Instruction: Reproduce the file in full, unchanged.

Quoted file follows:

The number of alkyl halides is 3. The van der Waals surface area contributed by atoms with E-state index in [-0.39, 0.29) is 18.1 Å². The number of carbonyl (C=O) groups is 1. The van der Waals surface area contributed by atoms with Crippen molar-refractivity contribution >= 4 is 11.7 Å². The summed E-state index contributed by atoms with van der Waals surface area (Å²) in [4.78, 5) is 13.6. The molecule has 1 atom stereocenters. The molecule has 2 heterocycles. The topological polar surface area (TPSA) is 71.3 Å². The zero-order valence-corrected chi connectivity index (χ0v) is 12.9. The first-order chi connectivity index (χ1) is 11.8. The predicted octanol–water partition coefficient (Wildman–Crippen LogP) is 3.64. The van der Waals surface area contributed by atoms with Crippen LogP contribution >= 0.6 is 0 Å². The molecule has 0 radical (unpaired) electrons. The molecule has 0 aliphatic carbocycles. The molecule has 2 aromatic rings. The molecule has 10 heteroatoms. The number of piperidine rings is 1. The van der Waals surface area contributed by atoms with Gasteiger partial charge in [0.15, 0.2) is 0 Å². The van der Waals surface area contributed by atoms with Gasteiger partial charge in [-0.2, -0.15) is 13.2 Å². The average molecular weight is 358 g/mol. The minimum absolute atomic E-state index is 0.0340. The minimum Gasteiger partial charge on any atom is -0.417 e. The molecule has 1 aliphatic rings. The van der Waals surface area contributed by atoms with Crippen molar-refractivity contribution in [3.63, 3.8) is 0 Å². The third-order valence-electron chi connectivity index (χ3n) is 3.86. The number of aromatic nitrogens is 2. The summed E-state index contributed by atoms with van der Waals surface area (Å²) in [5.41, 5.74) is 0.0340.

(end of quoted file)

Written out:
The number of alkyl halides is 3. The van der Waals surface area contributed by atoms with E-state index in [-0.39, 0.29) is 18.1 Å². The number of carbonyl (C=O) groups is 1. The van der Waals surface area contributed by atoms with Crippen molar-refractivity contribution >= 4 is 11.7 Å². The summed E-state index contributed by atoms with van der Waals surface area (Å²) in [4.78, 5) is 13.6. The molecule has 1 atom stereocenters. The molecule has 2 heterocycles. The topological polar surface area (TPSA) is 71.3 Å². The zero-order valence-corrected chi connectivity index (χ0v) is 12.9. The first-order chi connectivity index (χ1) is 11.8. The predicted octanol–water partition coefficient (Wildman–Crippen LogP) is 3.64. The van der Waals surface area contributed by atoms with Crippen LogP contribution >= 0.6 is 0 Å². The molecule has 0 radical (unpaired) electrons. The molecule has 0 aliphatic carbocycles. The molecule has 2 aromatic rings. The molecule has 10 heteroatoms. The number of piperidine rings is 1. The van der Waals surface area contributed by atoms with Gasteiger partial charge in [0.15, 0.2) is 0 Å². The van der Waals surface area contributed by atoms with Gasteiger partial charge in [-0.2, -0.15) is 13.2 Å². The average molecular weight is 358 g/mol. The minimum absolute atomic E-state index is 0.0340. The minimum Gasteiger partial charge on any atom is -0.417 e. The molecule has 1 aliphatic rings. The van der Waals surface area contributed by atoms with Crippen molar-refractivity contribution in [3.63, 3.8) is 0 Å². The third-order valence-electron chi connectivity index (χ3n) is 3.86. The number of aromatic nitrogens is 2. The summed E-state index contributed by atoms with van der Waals surface area (Å²) in [5.41, 5.74) is 0.0340.